|United States of America||4.35||2.57||1.63||1.10|
|Vatican City (Holy See)||5.85||3.03||1.87||1.80|
|United Arab Emirates||1.5|
|United States of America||3.1|
In addition to the economic analysis, we considered national hydrogen strategies, projects that have already been announced, and market trends, thus enabling us to estimate future trade flows. The results are shown in the world map, indicating whether a country is likely to be an exporter, an importer, or self-sufficient.
The results show that countries with large swaths of undeveloped land and abundant renewable energy are developing strategies to produce green hydrogen and export any excess. In contrast, countries with insufficient unused land, dense populations and limited renewable resources are more likely to favour imported green hydrogen. These results match public letters of intent for the sale of renewable hydrogen—for example, from Morocco to Germany or from Australia to Japan.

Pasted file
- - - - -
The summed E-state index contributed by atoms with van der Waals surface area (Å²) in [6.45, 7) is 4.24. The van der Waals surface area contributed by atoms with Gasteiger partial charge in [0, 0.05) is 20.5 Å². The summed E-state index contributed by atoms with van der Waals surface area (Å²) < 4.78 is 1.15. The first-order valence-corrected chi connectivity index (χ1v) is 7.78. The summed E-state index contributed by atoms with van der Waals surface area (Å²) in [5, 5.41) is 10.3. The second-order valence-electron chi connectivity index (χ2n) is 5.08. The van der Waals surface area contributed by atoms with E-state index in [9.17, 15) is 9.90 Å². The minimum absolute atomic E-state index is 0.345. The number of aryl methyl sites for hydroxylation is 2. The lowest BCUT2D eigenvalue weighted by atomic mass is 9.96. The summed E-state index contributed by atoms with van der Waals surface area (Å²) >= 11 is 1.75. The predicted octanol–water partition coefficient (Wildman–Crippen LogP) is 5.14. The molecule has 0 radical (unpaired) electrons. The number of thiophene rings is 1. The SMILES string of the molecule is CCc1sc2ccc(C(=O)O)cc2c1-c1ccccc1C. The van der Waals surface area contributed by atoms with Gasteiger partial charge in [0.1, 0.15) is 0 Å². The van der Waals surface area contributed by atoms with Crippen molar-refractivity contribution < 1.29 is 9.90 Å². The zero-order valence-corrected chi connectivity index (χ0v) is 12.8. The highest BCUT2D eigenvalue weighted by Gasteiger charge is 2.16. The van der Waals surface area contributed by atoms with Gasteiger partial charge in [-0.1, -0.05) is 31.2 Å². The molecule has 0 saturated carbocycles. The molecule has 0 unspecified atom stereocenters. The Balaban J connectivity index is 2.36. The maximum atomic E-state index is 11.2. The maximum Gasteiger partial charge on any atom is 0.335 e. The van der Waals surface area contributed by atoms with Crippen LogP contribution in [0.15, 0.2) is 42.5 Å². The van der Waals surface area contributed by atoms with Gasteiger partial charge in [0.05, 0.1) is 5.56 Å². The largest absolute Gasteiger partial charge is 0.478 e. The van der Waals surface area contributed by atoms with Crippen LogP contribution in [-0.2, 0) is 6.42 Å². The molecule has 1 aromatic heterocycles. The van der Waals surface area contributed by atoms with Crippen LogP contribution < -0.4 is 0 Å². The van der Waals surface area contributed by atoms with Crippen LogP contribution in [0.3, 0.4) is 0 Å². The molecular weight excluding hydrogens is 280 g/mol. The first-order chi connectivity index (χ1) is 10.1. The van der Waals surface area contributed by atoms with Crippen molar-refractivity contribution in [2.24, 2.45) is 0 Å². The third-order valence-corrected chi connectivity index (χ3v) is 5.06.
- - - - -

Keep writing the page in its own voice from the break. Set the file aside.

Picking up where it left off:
Countries need to start implementing pilot projects as soon as possible, to gain practical experience and capitalise on efficiencies through learning curves and scale effects on production equipment, such as electrolysers. Developing projects today is important to ensure continuous demand growth, which justifies the implementation of the required hydrogen infrastructure to meet future greenhouse gas reduction targets. In addition, the regulatory framework—including subsidies, taxes and levies—has a huge impact on CapEx and OpEx, which can dramatically swing the economics of projects. It is essential that governments around the world pursue hydrogen-supportive policies and create a regulatory framework that encourages investment in production equipment.
Make sure you have the below priorities in place to be prepared for the near future: